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Professional Automated Trading: Theory and Practice

Professional Automated Trading: Theory and Practice

Eugene A. Durenard

ISBN: 978-1-118-12985-2

Oct 2013

384 pages

In Stock

$95.00

Description

An insider's view of how to develop and operate an automated proprietary trading network

Reflecting author Eugene Durenard's extensive experience in this field, Professional Automated Trading offers valuable insights you won't find anywhere else. It reveals how a series of concepts and techniques coming from current research in artificial life and modern control theory can be applied to the design of effective trading systems that outperform the majority of published trading systems. It also skillfully provides you with essential information on the practical coding and implementation of a scalable systematic trading architecture.

Based on years of practical experience in building successful research and infrastructure processes for purpose of trading at several frequencies, this book is designed to be a comprehensive guide for understanding the theory of design and the practice of implementation of an automated systematic trading process at an institutional scale.

  • Discusses several classical strategies and covers the design of efficient simulation engines for back and forward testing
  • Provides insights on effectively implementing a series of distributed processes that should form the core of a robust and fault-tolerant automated systematic trading architecture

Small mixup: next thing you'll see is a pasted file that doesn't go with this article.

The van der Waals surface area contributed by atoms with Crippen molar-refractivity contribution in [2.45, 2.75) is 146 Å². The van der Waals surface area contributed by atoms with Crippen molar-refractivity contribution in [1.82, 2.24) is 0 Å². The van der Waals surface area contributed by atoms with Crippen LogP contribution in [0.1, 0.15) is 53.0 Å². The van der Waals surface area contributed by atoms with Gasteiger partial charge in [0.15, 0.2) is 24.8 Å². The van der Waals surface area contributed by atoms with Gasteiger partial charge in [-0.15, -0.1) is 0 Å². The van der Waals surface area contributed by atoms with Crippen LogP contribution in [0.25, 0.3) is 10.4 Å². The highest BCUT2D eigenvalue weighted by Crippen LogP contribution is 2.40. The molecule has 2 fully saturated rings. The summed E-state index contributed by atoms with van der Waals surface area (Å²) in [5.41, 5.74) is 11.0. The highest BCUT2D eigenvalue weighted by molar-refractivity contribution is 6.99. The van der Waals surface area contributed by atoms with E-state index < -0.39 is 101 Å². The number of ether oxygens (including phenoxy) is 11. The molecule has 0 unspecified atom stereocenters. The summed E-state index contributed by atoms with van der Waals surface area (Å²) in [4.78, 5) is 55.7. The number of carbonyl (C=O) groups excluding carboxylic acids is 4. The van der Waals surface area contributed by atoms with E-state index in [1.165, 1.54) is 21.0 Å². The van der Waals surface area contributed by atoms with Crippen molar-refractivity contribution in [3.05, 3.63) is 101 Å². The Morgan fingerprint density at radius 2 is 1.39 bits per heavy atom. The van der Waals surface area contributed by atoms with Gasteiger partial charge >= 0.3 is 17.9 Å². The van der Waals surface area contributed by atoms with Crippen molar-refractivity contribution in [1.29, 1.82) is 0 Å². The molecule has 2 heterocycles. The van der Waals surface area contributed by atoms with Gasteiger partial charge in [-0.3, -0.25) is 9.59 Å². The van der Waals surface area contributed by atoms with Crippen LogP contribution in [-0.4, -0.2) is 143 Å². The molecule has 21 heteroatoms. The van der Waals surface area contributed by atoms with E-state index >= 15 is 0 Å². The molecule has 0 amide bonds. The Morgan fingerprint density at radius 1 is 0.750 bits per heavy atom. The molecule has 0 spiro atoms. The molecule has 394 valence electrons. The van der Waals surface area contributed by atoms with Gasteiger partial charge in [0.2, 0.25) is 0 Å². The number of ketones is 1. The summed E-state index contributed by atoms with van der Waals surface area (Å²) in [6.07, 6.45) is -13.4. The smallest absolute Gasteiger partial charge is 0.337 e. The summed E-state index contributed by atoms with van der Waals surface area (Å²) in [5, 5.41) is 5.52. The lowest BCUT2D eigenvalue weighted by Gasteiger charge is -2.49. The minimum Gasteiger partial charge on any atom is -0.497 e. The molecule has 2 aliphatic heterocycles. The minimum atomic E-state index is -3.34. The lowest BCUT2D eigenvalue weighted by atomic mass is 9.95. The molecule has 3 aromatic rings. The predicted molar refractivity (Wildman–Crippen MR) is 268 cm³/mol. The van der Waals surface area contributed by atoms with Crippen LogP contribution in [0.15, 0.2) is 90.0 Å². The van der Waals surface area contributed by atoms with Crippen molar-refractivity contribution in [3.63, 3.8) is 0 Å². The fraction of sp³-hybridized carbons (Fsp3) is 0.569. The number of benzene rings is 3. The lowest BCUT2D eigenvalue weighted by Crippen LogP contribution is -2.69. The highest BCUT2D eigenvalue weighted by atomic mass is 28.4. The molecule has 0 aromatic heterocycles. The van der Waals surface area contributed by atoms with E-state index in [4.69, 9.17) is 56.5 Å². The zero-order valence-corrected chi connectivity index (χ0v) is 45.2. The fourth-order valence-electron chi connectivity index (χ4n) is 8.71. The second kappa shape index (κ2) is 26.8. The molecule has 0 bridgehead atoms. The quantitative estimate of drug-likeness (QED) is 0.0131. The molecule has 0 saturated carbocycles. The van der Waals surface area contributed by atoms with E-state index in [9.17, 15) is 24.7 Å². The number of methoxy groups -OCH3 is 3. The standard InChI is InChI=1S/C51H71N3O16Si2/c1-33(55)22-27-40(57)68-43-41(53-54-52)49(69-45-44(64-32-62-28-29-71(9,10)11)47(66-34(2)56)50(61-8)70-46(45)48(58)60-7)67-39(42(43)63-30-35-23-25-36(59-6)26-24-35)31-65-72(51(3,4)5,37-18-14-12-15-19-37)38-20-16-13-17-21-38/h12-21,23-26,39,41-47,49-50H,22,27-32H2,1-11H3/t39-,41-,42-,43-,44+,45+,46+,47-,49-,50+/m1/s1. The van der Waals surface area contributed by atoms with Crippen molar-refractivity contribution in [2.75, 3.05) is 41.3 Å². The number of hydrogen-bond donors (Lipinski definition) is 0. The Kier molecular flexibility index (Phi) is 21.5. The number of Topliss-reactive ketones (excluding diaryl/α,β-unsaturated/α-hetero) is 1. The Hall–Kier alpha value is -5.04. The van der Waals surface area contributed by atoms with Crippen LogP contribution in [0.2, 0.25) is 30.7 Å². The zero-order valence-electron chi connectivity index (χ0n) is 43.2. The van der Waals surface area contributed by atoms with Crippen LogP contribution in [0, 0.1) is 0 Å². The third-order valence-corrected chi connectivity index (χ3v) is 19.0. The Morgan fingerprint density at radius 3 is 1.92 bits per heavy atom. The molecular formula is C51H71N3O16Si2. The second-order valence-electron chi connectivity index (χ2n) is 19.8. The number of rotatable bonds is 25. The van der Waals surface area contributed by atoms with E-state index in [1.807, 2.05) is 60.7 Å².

• Addresses trade execution optimization by studying market-pressure models and minimization of costs via applications of execution algorithms
  • Introduces a series of novel concepts from artificial life and modern control theory that enhance robustness of the systematic decision making—focusing on various aspects of adaptation and dynamic optimal model choice

Engaging and informative, Proprietary Automated Trading covers the most important aspects of this endeavor and will put you in a better position to excel at it.

Preface xv

CHAPTER 1 - Introduction to Systematic Trading 1

1.1 Definition of Systematic Trading 2

1.2 Philosophy of Trading 3

1.3 The Business of Trading 7

1.4 Psychology and Emotions 19

1.5 From Candlesticks in Kyoto to FPGAs in Chicago 22

PART ONE - Strategy Design and Testing

CHAPTER 2 - A New Socioeconomic Paradigm 33

2.1 Financial Theory vs. Market Reality 33

2.2 The Market Is a Complex Adaptive System 42

2.3 Origins of Robotics and Artificial Life 45